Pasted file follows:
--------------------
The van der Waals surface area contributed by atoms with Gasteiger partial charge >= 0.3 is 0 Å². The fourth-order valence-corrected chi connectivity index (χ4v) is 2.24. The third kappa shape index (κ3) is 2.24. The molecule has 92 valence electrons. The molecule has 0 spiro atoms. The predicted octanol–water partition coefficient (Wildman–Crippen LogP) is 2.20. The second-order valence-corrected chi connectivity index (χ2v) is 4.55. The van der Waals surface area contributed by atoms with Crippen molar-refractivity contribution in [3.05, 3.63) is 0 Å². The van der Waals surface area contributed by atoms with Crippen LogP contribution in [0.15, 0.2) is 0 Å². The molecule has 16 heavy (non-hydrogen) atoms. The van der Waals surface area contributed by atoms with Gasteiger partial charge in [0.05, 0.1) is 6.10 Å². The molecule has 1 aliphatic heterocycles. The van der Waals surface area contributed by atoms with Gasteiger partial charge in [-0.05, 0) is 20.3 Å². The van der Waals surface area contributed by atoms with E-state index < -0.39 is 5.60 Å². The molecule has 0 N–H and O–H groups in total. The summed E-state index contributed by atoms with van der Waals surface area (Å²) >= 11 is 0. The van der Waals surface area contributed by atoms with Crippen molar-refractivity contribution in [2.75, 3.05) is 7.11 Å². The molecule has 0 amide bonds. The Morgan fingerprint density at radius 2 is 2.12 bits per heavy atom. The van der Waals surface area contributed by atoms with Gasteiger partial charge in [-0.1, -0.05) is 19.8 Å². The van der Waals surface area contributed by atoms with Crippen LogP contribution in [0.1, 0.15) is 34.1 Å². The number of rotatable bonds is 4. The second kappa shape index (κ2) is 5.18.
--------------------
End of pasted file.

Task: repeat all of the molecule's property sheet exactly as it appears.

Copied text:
The van der Waals surface area contributed by atoms with Gasteiger partial charge >= 0.3 is 0 Å². The fourth-order valence-corrected chi connectivity index (χ4v) is 2.24. The third kappa shape index (κ3) is 2.24. The molecule has 92 valence electrons. The molecule has 0 spiro atoms. The predicted octanol–water partition coefficient (Wildman–Crippen LogP) is 2.20. The second-order valence-corrected chi connectivity index (χ2v) is 4.55. The van der Waals surface area contributed by atoms with Crippen molar-refractivity contribution in [3.05, 3.63) is 0 Å². The van der Waals surface area contributed by atoms with Crippen LogP contribution in [0.15, 0.2) is 0 Å². The molecule has 16 heavy (non-hydrogen) atoms. The van der Waals surface area contributed by atoms with Gasteiger partial charge in [0.05, 0.1) is 6.10 Å². The molecule has 1 aliphatic heterocycles. The van der Waals surface area contributed by atoms with Gasteiger partial charge in [-0.05, 0) is 20.3 Å². The van der Waals surface area contributed by atoms with E-state index < -0.39 is 5.60 Å². The molecule has 0 N–H and O–H groups in total. The summed E-state index contributed by atoms with van der Waals surface area (Å²) >= 11 is 0. The van der Waals surface area contributed by atoms with Crippen molar-refractivity contribution in [2.75, 3.05) is 7.11 Å². The molecule has 0 amide bonds. The Morgan fingerprint density at radius 2 is 2.12 bits per heavy atom. The van der Waals surface area contributed by atoms with Gasteiger partial charge in [-0.1, -0.05) is 19.8 Å². The van der Waals surface area contributed by atoms with Crippen LogP contribution in [0.1, 0.15) is 34.1 Å². The number of rotatable bonds is 4. The second kappa shape index (κ2) is 5.18.